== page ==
The Escambia County School Board is preparing to take a bold step forward in an effort to minimize the presence of drugs on our school campuses. In addition to the current daily drug dog searches at randomly chosen Middle and High Schools, the Board is preparing to initiate a student drug testing policy. A random drug testing policy was discussed by members of the School Board during a series of meetings held over the last several months. Recently, a draft testing plan was developed for the Board by a committee comprised of the School Board Attorney, members of school district staff, parents, community members, and local business leaders.
This initial draft policy, presented for the Board this past December 9th, calls for students to submit a consent form authorizing random drug screening if these students wish to drive their vehicles on school property, participate in athletics, or become involved in extra/co-curricular programs. Not every student will be required to submit a consent form--just those who wish to participate in the above named activities. This proposed testing policy is the latest addition to the district’s evolving comprehensive drug awareness plan, spawned following a contentious School Board workshop held on May 14, 2010.
While some look at the issue of drugs in schools through rose colored glasses and proclaim the problem is “in check” —the facts prove otherwise. The number of drug related expulsions In Escambia County Schools jumped from 71 in the 2008-2009 school year to 83 in the 2009-2010 school year -- an increase of nearly 17%. A recent analysis of the Florida Youth Substance Abuse Surveys from 2007-2010 indicates an increase in adolescent use of marijuana from 15% in 2007 to 19% in 2010.
Drug abusers are not indigenous to schools—everyone knows this. Drug abusers are a societal problem. But drugs seep over from communities and into schools, and that is why the School Board is taking action. This issue is about student safety; no matter what one’s viewpoint may be on the subject of decriminalizing certain drugs— even if it was legal--marijuana does not belong on campuses. Like alcohol and abused legal prescription medicines—none of these items belong at schools.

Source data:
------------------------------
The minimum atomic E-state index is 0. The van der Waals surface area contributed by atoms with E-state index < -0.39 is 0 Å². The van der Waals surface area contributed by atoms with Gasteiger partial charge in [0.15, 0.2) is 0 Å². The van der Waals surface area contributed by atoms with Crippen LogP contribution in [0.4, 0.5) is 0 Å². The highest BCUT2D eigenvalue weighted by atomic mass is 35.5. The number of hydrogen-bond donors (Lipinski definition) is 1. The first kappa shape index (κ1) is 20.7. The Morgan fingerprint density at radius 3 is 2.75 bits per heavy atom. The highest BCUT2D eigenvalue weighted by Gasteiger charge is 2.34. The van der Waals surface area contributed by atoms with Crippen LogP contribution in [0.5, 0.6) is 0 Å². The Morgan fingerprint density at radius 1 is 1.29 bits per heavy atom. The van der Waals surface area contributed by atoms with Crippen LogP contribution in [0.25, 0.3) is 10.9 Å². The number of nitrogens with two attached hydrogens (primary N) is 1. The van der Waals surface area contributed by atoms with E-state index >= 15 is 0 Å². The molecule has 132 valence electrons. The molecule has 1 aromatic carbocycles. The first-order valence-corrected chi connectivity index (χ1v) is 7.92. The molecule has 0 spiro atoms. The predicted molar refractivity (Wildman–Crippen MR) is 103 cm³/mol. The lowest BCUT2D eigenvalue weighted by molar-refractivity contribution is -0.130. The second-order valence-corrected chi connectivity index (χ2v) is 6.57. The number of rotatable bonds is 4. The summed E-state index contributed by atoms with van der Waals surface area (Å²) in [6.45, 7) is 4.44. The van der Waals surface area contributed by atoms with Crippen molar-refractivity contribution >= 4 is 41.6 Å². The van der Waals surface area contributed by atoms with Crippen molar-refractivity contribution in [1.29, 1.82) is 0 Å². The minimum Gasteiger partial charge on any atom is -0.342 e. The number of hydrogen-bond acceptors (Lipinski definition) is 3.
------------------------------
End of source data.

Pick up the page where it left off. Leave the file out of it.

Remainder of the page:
Our comprehensive drug awareness plan is helping our schools become safer. Testing will be a vital addition to this comprehensive approach. The School Board’s thoughtfully conceived testing plan delineates the process of how the students will be randomly selected and also how any positive test results will be handled. Data will be kept confidential and all applicable State and Federal Laws will be followed. Students will receive appropriate counseling and assistance if necessary, and avenues for redemption will be available to students who make poor choices.
The testing component will be the strongest tool available to deter district students from taking drugs. Signs and slogans are fine-but If students know they can be tested, and testing positive for drugs could preclude participation in sports or other extracurriculars, this will help students say NO. If students know a positive test could occur and jeopardize a college scholarship---these students will be empowered to say NO. Testing will provide students a buffer against strong pro-drug peer-pressure.
Obstreperous, discordant, civil-libertarian types may oppose this plan --this is sad yet predictable. But few will be able to deny the powerful impact a random drug screening regimen will have on student behavior and decision making; when enacted, this plan will reduce the amount of drugs brought to schools, making our campuses and students safer.
I am one member of a five person board. The opinions I express on this forum are mine only, and do not necessarily reflect the views or opinions of the Escambia County Staff, Administrators, Employees, or anyone else associated with Escambia County Florida. I am interested in establishing this blog as a means of additional transparency to the public, outreach to the community, and information dissemination to all who choose to look. Feedback is welcome, but because public participation is equally encouraged, appropriate language and decorum is mandatory.